Roswell Railroad

The Roswell Railroad Company was incorporated in Georgia in 1879 as successor to the Atlanta and Roswell Railroad Company. It was controlled by the Atlanta and Charlotte Air-Line Railroad Company, which constructed the 10-mile line and opened it for business on September 1, 1881. In the same year, the A&CAL was leased to the Richmond and Danville Railroad (which became the Southern Railway in 1894).

The line joined the A&CAL at Roswell Junction (now Chamblee) and proceeded north to the south side of the Chattahoochee River. Although the railroad’s owners had planned to cross the river and continue into Roswell, no bridge was ever built because of the expense.

In 1888 the little railroad had one locomotive, one passenger car, two box cars, and four flatcars. The track was narrow-gauge (3 feet).

The line was sold to Southern Railway in 1900.

In 1905, the railroad brought President Theodore Roosevelt to Roswell to visit Bulloch Hall, the childhood home of his mother, the former Martha Bulloch.

In 1921, Poor’s Manual reported that the railroad had one locomotive, one passenger car, and six freight cars.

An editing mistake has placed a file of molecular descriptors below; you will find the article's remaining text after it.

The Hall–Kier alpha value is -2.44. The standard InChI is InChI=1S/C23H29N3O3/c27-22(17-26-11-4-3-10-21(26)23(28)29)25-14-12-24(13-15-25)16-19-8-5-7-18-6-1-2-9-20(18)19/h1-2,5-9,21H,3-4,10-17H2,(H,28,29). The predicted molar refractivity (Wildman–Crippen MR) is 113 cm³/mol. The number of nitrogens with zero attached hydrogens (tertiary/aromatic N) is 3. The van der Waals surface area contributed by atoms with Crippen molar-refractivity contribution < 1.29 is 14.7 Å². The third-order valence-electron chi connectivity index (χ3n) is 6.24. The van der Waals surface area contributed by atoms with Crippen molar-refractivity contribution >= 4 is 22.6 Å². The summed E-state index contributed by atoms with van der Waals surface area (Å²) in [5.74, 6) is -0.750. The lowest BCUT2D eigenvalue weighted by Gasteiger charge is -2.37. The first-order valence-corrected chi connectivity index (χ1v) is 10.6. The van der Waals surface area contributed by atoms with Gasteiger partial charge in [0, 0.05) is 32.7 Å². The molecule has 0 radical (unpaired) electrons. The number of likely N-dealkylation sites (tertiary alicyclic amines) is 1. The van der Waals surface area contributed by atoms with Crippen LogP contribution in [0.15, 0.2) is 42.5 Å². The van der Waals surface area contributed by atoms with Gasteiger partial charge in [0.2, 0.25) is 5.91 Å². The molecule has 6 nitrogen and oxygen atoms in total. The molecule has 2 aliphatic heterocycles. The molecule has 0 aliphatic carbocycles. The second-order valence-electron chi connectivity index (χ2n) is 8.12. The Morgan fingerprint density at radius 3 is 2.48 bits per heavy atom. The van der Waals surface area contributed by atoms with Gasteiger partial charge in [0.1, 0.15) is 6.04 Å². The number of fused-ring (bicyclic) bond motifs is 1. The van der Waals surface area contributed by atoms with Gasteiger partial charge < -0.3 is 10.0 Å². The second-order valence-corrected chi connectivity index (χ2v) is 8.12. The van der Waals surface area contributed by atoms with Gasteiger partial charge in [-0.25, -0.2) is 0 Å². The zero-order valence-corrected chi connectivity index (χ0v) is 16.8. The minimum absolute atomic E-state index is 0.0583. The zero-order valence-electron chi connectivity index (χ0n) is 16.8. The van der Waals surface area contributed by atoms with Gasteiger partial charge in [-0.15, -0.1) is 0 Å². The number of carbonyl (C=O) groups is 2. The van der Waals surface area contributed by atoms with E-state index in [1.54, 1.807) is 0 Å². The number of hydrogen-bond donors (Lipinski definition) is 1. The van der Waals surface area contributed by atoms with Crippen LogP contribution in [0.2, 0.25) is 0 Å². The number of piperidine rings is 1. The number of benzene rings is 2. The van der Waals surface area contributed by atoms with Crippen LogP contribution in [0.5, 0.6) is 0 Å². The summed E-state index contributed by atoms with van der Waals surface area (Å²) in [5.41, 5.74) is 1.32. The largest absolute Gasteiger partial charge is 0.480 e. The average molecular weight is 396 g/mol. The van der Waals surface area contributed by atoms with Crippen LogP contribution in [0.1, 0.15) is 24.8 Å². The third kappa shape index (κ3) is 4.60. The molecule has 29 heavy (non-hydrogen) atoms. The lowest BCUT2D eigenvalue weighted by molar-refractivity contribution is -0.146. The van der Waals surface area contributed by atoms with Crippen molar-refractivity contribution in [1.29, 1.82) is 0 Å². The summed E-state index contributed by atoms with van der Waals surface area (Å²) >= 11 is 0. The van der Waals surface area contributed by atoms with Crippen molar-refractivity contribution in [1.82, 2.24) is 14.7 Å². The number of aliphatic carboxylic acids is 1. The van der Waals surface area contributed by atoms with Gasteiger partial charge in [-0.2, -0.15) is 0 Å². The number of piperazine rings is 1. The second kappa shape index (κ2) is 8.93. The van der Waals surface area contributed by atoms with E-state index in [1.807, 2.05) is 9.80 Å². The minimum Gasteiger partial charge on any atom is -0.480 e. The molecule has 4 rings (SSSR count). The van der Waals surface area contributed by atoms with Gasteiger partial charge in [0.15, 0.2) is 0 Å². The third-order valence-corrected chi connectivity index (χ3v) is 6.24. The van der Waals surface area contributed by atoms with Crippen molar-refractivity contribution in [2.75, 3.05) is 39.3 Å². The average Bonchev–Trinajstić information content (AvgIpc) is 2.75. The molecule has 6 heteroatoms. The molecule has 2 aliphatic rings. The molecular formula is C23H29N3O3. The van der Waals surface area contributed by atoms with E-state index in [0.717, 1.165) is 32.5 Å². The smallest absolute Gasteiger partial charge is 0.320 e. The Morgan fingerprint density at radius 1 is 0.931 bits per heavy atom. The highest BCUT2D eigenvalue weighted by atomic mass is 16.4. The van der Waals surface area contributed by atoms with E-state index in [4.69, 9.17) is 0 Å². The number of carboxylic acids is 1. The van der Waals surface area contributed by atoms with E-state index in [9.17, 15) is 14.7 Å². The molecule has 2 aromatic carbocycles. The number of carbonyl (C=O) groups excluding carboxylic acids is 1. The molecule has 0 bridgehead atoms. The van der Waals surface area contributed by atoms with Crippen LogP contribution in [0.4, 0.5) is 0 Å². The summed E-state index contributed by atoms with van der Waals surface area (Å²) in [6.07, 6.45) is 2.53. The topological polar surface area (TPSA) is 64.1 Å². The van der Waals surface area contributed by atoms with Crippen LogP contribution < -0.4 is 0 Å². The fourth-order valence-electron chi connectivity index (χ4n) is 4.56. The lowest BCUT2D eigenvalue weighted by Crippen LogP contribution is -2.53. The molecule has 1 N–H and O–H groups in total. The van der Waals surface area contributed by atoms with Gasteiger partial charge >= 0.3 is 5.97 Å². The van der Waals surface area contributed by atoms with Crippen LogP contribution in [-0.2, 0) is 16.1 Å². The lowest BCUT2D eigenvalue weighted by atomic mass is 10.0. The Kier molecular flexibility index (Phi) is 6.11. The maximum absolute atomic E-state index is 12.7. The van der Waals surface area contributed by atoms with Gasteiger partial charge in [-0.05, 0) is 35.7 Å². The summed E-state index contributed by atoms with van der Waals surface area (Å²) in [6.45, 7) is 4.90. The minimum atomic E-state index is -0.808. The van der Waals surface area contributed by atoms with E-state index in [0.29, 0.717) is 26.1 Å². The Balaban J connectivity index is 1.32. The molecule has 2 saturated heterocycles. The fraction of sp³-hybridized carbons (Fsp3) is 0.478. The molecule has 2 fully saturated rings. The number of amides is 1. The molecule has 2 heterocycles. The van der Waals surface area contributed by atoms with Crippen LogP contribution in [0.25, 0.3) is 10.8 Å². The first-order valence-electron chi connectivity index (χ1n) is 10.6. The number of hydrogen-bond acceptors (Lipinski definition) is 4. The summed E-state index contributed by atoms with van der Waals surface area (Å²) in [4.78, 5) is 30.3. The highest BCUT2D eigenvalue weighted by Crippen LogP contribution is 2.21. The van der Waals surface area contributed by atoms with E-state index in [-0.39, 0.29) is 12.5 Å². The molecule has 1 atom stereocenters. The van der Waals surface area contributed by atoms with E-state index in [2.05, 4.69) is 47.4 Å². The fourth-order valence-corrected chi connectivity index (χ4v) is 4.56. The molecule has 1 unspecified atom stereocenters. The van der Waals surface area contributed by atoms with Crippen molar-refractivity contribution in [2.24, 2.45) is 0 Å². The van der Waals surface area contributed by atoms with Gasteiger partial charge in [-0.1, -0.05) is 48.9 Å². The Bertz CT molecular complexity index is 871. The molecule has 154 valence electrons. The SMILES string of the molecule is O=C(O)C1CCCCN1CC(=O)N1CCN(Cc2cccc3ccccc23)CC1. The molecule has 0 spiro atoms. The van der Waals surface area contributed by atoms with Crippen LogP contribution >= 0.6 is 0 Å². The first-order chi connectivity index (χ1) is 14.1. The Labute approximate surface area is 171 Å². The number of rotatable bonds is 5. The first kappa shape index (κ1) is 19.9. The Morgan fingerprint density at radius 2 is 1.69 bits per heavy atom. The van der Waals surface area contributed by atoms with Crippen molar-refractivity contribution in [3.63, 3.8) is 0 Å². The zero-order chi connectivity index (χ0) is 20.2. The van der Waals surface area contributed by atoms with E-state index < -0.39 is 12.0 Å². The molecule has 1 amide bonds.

The line was abandoned in 1921. Hardly any of the bed remains.

In its June 1, 1994 issue, the Atlanta Journal & Constitution described the railroad's route: (It) “began in Chamblee about a half-mile south of the site of Oglethorpe University on Peachtree Road. (Chamblee originally was known as Roswell Junction.) Its path crossed Little Nancy’s Creek, ran through the present site of Chamblee First Methodist Church and continued northward through the Ramada Inn property at Chamblee-Dunwoody Road, then Roberts Drive and Northridge Road before crossing Georgia 400. It traveled northward along the east side of Dunwoody Place before reaching the Roswell Depot located at what is now the North River shopping center on Georgia 9 on a bluff overlooking the river.”

“A 2.7-mile spur line called the Bull Sluice Railroad (later called the Morgan Falls Branch) was added in 1902 just north of the Dunwoody Station leading to Morgan Falls to ferry materials for the construction of a hydroelectric dam....” .

A short section of the Bull Sluice/Morgan Falls branch line can be seen in Big Trees Forest Preserve.


1883 map (42K)

1888 map (290K)

Suggested Reading:

Michael D. Hitt. History of the Roswell Railroad, 1853-1921, published 1994. See Georgia's Railroad History & Heritage. © Steve Storey

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